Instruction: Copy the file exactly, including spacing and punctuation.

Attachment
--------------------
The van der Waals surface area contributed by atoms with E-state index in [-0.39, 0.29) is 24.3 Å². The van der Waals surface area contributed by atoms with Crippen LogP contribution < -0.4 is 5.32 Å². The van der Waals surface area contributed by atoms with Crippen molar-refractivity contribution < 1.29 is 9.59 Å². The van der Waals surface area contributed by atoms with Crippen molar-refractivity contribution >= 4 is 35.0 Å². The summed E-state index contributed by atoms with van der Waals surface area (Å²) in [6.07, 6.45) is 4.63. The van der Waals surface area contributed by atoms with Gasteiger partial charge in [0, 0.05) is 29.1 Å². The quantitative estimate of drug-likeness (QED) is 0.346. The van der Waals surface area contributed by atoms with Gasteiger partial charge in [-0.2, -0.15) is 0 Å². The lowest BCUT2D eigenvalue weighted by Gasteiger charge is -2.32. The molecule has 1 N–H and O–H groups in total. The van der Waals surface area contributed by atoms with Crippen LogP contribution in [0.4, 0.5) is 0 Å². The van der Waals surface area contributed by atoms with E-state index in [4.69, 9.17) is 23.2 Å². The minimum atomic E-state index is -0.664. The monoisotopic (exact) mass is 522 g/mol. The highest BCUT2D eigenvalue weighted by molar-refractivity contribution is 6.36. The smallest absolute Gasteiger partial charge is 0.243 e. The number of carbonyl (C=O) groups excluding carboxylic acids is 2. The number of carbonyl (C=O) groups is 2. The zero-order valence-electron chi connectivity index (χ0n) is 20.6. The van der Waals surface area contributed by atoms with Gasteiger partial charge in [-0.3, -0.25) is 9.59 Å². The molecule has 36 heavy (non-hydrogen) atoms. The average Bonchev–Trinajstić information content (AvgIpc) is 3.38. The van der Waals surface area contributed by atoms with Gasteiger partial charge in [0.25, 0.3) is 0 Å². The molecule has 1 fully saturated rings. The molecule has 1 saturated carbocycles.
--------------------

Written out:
The van der Waals surface area contributed by atoms with E-state index in [-0.39, 0.29) is 24.3 Å². The van der Waals surface area contributed by atoms with Crippen LogP contribution < -0.4 is 5.32 Å². The van der Waals surface area contributed by atoms with Crippen molar-refractivity contribution < 1.29 is 9.59 Å². The van der Waals surface area contributed by atoms with Crippen molar-refractivity contribution >= 4 is 35.0 Å². The summed E-state index contributed by atoms with van der Waals surface area (Å²) in [6.07, 6.45) is 4.63. The van der Waals surface area contributed by atoms with Gasteiger partial charge in [0, 0.05) is 29.1 Å². The quantitative estimate of drug-likeness (QED) is 0.346. The van der Waals surface area contributed by atoms with Gasteiger partial charge in [-0.2, -0.15) is 0 Å². The lowest BCUT2D eigenvalue weighted by Gasteiger charge is -2.32. The molecule has 1 N–H and O–H groups in total. The van der Waals surface area contributed by atoms with Crippen LogP contribution in [0.4, 0.5) is 0 Å². The van der Waals surface area contributed by atoms with E-state index in [4.69, 9.17) is 23.2 Å². The minimum atomic E-state index is -0.664. The monoisotopic (exact) mass is 522 g/mol. The highest BCUT2D eigenvalue weighted by molar-refractivity contribution is 6.36. The smallest absolute Gasteiger partial charge is 0.243 e. The number of carbonyl (C=O) groups excluding carboxylic acids is 2. The number of carbonyl (C=O) groups is 2. The zero-order valence-electron chi connectivity index (χ0n) is 20.6. The van der Waals surface area contributed by atoms with Gasteiger partial charge in [-0.3, -0.25) is 9.59 Å². The molecule has 36 heavy (non-hydrogen) atoms. The average Bonchev–Trinajstić information content (AvgIpc) is 3.38. The van der Waals surface area contributed by atoms with Gasteiger partial charge in [0.25, 0.3) is 0 Å². The molecule has 1 fully saturated rings. The molecule has 1 saturated carbocycles.